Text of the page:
Cloud and the Dark Side of “Easy On”
Cloud providers justifiably tout the ease and speed in which services can be implemented, but behind the curtain a dark reality lurks. “Easy on” is a key selling feature of cloud services and for good reason. I well remember leading enterprise application implementation projects in the pre-cloud era. The initial thrill of taking on a major new initiative that could transform the business was quickly overcome by the stark reality of years of highly complex work before going live, only to find out that you were several releases out of date and needed a multi-million dollar upgrade!
In my first major cloud project (to deploy a cloud service management application to 16,000 service engineers) we had users up and running in a couple of months. The business began seeing results quickly and as the software was upgraded we gained advantage of new features immediately. Soon after implementation, we began experiencing problems. It turned out all of the support and operational complexity had been masked from us. Behind the simple outward appearance lay dozens of different software, hardware, data centers and networks. The cloud service provider took first support calls, but getting issues resolved took a long time – and worse, we never were quite sure who was currently working the issue or the status.
Recent studies have identified service and support as the number one decision criteria for customers purchasing new cloud services. In fact, one recent study of the SMB market for cloud services found that the TOP THREE concerns were service related:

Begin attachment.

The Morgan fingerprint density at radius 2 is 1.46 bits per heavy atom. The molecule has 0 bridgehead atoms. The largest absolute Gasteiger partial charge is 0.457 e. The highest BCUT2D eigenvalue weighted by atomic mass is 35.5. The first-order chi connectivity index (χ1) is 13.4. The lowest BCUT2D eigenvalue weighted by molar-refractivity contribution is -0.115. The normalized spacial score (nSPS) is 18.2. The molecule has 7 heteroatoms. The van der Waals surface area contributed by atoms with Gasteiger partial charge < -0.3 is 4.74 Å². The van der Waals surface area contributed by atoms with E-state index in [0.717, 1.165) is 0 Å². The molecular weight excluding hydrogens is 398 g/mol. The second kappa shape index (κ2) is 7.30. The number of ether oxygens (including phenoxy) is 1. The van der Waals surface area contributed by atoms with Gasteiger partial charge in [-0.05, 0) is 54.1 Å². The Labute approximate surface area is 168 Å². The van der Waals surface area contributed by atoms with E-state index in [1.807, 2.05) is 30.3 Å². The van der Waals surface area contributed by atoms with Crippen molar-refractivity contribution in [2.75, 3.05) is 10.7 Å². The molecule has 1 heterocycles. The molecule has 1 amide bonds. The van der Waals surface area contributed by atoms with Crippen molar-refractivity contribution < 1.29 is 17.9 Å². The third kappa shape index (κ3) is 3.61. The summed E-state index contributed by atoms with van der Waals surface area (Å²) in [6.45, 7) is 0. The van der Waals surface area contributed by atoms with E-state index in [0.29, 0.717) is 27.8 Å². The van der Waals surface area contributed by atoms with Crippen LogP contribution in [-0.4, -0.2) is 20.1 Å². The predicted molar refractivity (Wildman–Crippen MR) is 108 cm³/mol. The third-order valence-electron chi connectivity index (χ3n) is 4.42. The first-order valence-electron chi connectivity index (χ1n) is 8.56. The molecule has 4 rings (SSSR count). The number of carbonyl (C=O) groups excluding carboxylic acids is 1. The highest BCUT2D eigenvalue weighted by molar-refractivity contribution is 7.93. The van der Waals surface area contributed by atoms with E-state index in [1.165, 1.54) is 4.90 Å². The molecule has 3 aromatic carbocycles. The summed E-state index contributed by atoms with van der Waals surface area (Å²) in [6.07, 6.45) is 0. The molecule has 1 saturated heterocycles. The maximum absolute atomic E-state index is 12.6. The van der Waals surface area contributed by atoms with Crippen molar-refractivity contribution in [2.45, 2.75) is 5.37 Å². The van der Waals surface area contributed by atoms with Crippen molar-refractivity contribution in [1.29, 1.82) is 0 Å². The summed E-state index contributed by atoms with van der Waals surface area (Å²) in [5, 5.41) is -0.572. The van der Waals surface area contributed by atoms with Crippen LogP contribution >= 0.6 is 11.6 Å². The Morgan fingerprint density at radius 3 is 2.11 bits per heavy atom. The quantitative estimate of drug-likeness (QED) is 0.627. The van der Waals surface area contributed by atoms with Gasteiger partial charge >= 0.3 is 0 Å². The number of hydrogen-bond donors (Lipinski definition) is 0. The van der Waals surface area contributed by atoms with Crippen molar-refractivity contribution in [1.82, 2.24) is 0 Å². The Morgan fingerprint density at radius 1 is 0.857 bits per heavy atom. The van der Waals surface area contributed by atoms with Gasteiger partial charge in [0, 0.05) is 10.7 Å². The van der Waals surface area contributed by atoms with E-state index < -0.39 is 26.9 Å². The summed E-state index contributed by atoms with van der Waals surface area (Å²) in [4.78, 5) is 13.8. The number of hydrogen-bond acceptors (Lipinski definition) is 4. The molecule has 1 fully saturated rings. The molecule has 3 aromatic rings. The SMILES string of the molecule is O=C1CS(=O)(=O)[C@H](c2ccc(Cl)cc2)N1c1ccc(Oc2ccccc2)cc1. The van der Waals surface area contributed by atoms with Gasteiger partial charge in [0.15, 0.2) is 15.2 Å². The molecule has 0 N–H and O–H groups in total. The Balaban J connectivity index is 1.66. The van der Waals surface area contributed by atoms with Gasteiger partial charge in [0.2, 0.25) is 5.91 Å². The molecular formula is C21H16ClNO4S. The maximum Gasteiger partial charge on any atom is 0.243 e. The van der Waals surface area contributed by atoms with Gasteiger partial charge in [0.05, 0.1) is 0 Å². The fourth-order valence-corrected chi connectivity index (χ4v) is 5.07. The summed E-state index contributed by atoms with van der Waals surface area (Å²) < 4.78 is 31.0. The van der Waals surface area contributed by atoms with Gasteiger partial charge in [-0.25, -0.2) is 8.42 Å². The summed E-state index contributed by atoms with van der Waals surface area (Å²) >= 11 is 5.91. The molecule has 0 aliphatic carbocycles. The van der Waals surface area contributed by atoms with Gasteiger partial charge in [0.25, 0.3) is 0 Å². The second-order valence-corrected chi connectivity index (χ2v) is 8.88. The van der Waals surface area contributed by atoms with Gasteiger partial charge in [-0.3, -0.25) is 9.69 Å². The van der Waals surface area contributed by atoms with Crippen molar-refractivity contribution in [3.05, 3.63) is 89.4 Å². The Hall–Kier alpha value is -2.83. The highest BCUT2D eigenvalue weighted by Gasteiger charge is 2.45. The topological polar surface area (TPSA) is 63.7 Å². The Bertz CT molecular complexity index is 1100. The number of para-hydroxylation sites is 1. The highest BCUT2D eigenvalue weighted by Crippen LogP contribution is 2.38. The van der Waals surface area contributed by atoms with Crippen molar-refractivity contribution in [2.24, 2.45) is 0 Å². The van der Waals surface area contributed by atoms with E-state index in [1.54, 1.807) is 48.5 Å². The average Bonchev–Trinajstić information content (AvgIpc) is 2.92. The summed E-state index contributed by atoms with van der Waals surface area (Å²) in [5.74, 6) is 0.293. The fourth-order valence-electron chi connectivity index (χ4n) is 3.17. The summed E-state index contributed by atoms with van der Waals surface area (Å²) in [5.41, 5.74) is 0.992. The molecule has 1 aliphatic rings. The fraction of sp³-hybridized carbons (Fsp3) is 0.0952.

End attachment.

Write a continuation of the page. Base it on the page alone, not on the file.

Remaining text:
- Provide an SLA to ensure application is accessible at all times (53%)
- Provide 24×7 customer support (47%)
- Provide better notification of upgrades, changes and downtime (45%)
Much as cloud providers would like to address these concerns, it’s very difficult operationally to do so because of the multiple back end providers. Cloud customers, in turn, typically use phone, web or email interface with cloud providers to raise and get status on service incidents, so they have no real-time or proactive visibility into issues or outages. As companies put more mission critical applications into the cloud, this dysfunctional support model is causing growing concern and slowing the adoption of cloud services.
Cisco believes the answer is simple. No matter how many different providers might have to get involved to solve a problem, to the original customer it should look like one organization. All information, data and workflows would be shared in an automated way, eliminating manual practices and bottlenecks.
Cisco ServiceGrid enables such integration with a “connect once, connect all” approach, integrating all participants in the support process to the cloud platform only once, instead of integrating everyone one at a time. In speaking with customers who have moved to such a model, they report 40% or more reduction in case resolution times and lower support costs. More importantly, the end user sees what’s happening on the case while it is happening – no finding out hours or days later – resulting in real time SLA’s.
The promise of cloud is incredible, however, cloud customers and cloud service providers need to recognize and address the growing concern about how it will all be supported. Together we can remove a powerful obstacle to cloud adoption, by adding an “easy button” for multi-party support.
source: Techaisle SMB Channel Partner Survey 2012
You may want also to read
Multi-Party Support – The Emergence of a Dynamic Support Network